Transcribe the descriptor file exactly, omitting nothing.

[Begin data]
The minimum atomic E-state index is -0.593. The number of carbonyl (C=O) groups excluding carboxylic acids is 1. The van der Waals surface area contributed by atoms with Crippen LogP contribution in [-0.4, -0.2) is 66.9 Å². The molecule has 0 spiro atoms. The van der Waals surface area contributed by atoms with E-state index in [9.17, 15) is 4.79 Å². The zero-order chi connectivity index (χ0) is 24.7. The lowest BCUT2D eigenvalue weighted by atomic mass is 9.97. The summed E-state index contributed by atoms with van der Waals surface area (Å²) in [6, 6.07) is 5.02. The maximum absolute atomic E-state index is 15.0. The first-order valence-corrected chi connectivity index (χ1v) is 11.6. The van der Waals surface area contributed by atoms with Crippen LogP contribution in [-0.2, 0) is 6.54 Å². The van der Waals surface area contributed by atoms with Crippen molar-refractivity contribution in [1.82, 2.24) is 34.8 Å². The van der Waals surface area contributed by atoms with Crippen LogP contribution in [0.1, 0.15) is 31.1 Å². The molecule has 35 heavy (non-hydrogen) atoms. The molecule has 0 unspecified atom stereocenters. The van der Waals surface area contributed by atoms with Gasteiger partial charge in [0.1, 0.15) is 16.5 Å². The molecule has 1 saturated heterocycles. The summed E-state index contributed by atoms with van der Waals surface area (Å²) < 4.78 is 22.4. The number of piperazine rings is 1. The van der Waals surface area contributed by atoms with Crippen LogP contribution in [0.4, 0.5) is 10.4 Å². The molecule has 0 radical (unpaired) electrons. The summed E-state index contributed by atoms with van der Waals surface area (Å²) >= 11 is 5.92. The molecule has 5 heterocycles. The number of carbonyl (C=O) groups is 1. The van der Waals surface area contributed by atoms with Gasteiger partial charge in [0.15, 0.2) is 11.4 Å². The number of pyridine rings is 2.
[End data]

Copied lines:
The minimum atomic E-state index is -0.593. The number of carbonyl (C=O) groups excluding carboxylic acids is 1. The van der Waals surface area contributed by atoms with Crippen LogP contribution in [-0.4, -0.2) is 66.9 Å². The molecule has 0 spiro atoms. The van der Waals surface area contributed by atoms with E-state index in [9.17, 15) is 4.79 Å². The zero-order chi connectivity index (χ0) is 24.7. The lowest BCUT2D eigenvalue weighted by atomic mass is 9.97. The summed E-state index contributed by atoms with van der Waals surface area (Å²) in [6, 6.07) is 5.02. The maximum absolute atomic E-state index is 15.0. The first-order valence-corrected chi connectivity index (χ1v) is 11.6. The van der Waals surface area contributed by atoms with Crippen LogP contribution in [-0.2, 0) is 6.54 Å². The van der Waals surface area contributed by atoms with Crippen molar-refractivity contribution in [1.82, 2.24) is 34.8 Å². The van der Waals surface area contributed by atoms with Crippen LogP contribution in [0.1, 0.15) is 31.1 Å². The molecule has 35 heavy (non-hydrogen) atoms. The molecule has 0 unspecified atom stereocenters. The van der Waals surface area contributed by atoms with Gasteiger partial charge in [0.1, 0.15) is 16.5 Å². The molecule has 1 saturated heterocycles. The summed E-state index contributed by atoms with van der Waals surface area (Å²) < 4.78 is 22.4. The number of piperazine rings is 1. The van der Waals surface area contributed by atoms with Crippen LogP contribution in [0.4, 0.5) is 10.4 Å². The molecule has 0 radical (unpaired) electrons. The summed E-state index contributed by atoms with van der Waals surface area (Å²) >= 11 is 5.92. The molecule has 5 heterocycles. The number of carbonyl (C=O) groups is 1. The van der Waals surface area contributed by atoms with Gasteiger partial charge in [0.15, 0.2) is 11.4 Å². The number of pyridine rings is 2.